Who’s There? A collection of stories

I am pleased to have been given the opportunity to narrate a collection of stories by Indonesian author Dimas Rio, as it has been a new departure for me. The book consists of five tales, of varying length, having a distinct flavour of Asian horror in the style of The Ring or The Grudge. Other themes are invoked, such as domestic abuse, bereavement, revenge from beyond the grave and legendary nightmare creatures.

My particular favourite is The Voice Canal, a heartwarming story of a young student coming to terms with the loss of his father. The Wandering, the longest of the five stories, is perhaps the most complex, with the use of forgotten correspondence as a means of gradually revealing a shocking truth denied by the protagonist.

Here are some reviews of the book:

“Dark stories that entrance and unnerve.” – Kirkus Reviews

“Nail-biting, psychological and truly thrilling stories. Horror in its most tasteful sense” – K.C. Finn for Readers’ Favorite

“Slow-burn, modern, psychological tales that will appeal to horror fans… an entertaining Southeast Asian flavor of horror for fans of the genre.” – Lit Amri for Readers’ Favorite 

“Eerie… gives the reader a creep-out factor on a personal level.” – Tiffany Ferrell for Readers’ Favorite

Have a look on Amazon – the book is available in paperback and Kindle – the Audiobook will be available soon.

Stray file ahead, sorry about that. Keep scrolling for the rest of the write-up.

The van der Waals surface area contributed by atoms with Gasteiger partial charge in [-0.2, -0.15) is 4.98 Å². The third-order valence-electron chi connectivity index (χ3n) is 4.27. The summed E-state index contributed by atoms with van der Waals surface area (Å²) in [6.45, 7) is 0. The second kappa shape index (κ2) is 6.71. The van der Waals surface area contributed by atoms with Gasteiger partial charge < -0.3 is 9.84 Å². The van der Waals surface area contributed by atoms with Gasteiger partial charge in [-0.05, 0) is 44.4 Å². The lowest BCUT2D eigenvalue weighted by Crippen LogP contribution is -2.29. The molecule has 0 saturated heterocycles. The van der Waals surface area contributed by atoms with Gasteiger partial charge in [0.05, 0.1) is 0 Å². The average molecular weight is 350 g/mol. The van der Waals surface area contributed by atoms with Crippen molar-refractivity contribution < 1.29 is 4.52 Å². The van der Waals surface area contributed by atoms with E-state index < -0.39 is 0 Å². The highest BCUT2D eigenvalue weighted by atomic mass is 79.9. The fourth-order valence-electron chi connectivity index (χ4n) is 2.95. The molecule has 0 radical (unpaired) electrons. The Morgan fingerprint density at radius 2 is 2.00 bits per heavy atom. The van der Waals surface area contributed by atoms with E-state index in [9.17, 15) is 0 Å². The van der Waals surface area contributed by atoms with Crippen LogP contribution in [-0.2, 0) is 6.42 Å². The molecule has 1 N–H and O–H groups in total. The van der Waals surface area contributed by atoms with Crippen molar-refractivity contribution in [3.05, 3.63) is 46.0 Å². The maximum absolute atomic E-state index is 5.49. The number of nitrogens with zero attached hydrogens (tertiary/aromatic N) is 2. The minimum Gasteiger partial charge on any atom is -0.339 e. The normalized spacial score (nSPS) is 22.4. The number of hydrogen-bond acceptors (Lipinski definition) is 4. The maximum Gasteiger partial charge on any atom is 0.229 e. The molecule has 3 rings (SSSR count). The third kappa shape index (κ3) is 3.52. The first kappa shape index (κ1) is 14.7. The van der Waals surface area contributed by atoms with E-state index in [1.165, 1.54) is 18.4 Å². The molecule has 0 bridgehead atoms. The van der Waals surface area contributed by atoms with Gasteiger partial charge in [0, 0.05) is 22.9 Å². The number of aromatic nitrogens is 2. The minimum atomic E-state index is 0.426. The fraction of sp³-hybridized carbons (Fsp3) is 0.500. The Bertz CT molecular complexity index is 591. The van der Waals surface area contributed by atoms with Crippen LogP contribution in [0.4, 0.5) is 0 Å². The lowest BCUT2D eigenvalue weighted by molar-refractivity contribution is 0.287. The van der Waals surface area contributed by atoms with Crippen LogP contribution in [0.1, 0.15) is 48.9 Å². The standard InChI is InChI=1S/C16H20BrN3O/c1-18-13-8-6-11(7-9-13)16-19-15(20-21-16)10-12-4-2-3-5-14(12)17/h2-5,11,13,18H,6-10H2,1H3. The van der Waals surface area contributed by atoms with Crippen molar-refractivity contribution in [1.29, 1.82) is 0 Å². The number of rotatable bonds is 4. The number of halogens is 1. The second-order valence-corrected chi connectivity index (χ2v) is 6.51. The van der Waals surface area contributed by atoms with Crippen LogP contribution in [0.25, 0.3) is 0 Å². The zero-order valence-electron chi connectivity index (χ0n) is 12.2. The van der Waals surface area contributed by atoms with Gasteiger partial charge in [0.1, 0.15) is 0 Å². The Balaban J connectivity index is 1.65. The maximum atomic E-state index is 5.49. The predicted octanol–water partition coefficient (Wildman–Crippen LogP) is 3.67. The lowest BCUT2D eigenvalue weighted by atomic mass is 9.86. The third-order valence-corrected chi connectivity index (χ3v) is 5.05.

World War Zed, or rather, Zee

Whilst Camus’ ‘The Plague’ focused on the effects of contagion on a relatively small community, Max Brooks’ ‘World War Z’ paints a similar story, but with a much broader brush and encompasses themes going far beyond the parochial.

I’ve been meaning to read it for a long time, having listened to the audio book twice (more on that in a minute), so I’ve borrowed my daughter’s copy. It is subtitled ‘An oral history of the Zombie War’ and is a collection of fictional (but somehow very real) accounts, from many and various sources, of the results of an infection that reanimates corpses. I won’t go into detail but, if you are interested, buy a copy and find out what happens. It’s nothing like the Brad Pitt movie, so don’t think of it as a book of the film. The film of the book is pale imitation. The accounts are transcripts of interviews with survivors of the Zombie War – which is difficult to make into a movie without breaking the convention that makes the book so believable.

The audio book, on the other hand, is a different kettle of fish. The 2007 version is the one to get hold of, as it is not only narrated by Brooks himself but includes, among many other others, Nathan Fillion, Martin Scorsese, Simon Pegg, Mark Hamill, Alan Alda, Rob Reiner, Alfred Molina and F. Murray Abraham. It is utterly fascinating and will keep you gripped for all of its 13 hours running time.

With the world currently suffering from a contagion that has its own perils and problems, World War Z offers remarkably perceptive insights into the behaviour of governments, individuals and big business that have, unfortunately, a disturbing ring of truth. Without the reanimated corpses, of course.

https://www.amazon.co.uk/World-War-Oral-History-Zombie/dp/B0073TBUTQ/ref=sr_1_3?crid=92IKAXGAELS8&dchild=1&keywords=world+war+z+book&qid=1586342198&sprefix=world+war+z%2Caps%2C175&sr=8-3